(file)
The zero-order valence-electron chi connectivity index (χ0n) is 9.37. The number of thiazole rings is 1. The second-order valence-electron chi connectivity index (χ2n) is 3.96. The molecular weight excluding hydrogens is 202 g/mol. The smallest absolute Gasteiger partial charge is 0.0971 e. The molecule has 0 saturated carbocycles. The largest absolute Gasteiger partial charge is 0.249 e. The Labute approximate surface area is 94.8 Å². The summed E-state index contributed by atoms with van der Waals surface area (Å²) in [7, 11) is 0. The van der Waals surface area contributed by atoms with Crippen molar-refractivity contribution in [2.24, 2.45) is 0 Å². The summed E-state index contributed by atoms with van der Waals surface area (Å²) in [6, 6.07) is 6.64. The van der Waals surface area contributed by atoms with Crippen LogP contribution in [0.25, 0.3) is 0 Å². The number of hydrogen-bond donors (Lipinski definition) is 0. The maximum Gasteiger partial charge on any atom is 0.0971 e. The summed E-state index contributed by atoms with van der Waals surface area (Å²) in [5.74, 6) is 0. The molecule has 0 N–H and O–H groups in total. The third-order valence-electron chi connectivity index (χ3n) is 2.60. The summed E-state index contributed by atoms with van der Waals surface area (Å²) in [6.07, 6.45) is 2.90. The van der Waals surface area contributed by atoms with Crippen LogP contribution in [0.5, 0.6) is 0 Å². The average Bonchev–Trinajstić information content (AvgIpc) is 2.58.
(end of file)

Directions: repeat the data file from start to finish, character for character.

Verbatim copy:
The zero-order valence-electron chi connectivity index (χ0n) is 9.37. The number of thiazole rings is 1. The second-order valence-electron chi connectivity index (χ2n) is 3.96. The molecular weight excluding hydrogens is 202 g/mol. The smallest absolute Gasteiger partial charge is 0.0971 e. The molecule has 0 saturated carbocycles. The largest absolute Gasteiger partial charge is 0.249 e. The Labute approximate surface area is 94.8 Å². The summed E-state index contributed by atoms with van der Waals surface area (Å²) in [7, 11) is 0. The van der Waals surface area contributed by atoms with Crippen molar-refractivity contribution in [2.24, 2.45) is 0 Å². The summed E-state index contributed by atoms with van der Waals surface area (Å²) in [6, 6.07) is 6.64. The van der Waals surface area contributed by atoms with Crippen LogP contribution in [0.25, 0.3) is 0 Å². The number of hydrogen-bond donors (Lipinski definition) is 0. The maximum Gasteiger partial charge on any atom is 0.0971 e. The summed E-state index contributed by atoms with van der Waals surface area (Å²) in [5.74, 6) is 0. The molecule has 0 N–H and O–H groups in total. The third-order valence-electron chi connectivity index (χ3n) is 2.60. The summed E-state index contributed by atoms with van der Waals surface area (Å²) in [6.07, 6.45) is 2.90. The van der Waals surface area contributed by atoms with Crippen LogP contribution in [0.5, 0.6) is 0 Å². The average Bonchev–Trinajstić information content (AvgIpc) is 2.58.